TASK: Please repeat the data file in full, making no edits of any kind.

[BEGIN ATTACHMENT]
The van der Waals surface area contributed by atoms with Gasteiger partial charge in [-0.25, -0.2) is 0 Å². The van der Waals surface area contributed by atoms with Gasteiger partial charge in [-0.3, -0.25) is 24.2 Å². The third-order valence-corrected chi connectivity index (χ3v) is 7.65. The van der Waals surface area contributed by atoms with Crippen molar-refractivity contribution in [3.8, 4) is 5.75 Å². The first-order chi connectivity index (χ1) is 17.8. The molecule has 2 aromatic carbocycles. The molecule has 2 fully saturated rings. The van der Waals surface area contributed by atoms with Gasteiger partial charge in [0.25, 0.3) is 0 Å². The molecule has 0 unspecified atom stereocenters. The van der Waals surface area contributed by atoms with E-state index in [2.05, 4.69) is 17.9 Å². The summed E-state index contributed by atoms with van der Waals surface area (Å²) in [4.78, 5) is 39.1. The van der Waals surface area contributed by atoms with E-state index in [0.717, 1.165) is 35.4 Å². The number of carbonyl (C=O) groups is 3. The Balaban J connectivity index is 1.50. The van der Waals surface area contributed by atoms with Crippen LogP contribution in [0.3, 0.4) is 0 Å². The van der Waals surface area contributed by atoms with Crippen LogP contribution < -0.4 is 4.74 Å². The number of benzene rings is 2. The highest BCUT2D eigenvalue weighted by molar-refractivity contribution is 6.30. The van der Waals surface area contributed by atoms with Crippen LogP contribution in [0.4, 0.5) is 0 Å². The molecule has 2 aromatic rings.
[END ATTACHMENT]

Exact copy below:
The van der Waals surface area contributed by atoms with Gasteiger partial charge in [-0.25, -0.2) is 0 Å². The van der Waals surface area contributed by atoms with Gasteiger partial charge in [-0.3, -0.25) is 24.2 Å². The third-order valence-corrected chi connectivity index (χ3v) is 7.65. The van der Waals surface area contributed by atoms with Crippen molar-refractivity contribution in [3.8, 4) is 5.75 Å². The first-order chi connectivity index (χ1) is 17.8. The molecule has 2 aromatic carbocycles. The molecule has 2 fully saturated rings. The van der Waals surface area contributed by atoms with Gasteiger partial charge in [0.25, 0.3) is 0 Å². The molecule has 0 unspecified atom stereocenters. The van der Waals surface area contributed by atoms with E-state index in [2.05, 4.69) is 17.9 Å². The summed E-state index contributed by atoms with van der Waals surface area (Å²) in [4.78, 5) is 39.1. The van der Waals surface area contributed by atoms with E-state index in [0.717, 1.165) is 35.4 Å². The number of carbonyl (C=O) groups is 3. The Balaban J connectivity index is 1.50. The van der Waals surface area contributed by atoms with Crippen LogP contribution in [0.3, 0.4) is 0 Å². The van der Waals surface area contributed by atoms with Crippen LogP contribution < -0.4 is 4.74 Å². The number of benzene rings is 2. The highest BCUT2D eigenvalue weighted by molar-refractivity contribution is 6.30. The van der Waals surface area contributed by atoms with Crippen LogP contribution in [0.4, 0.5) is 0 Å². The molecule has 2 aromatic rings.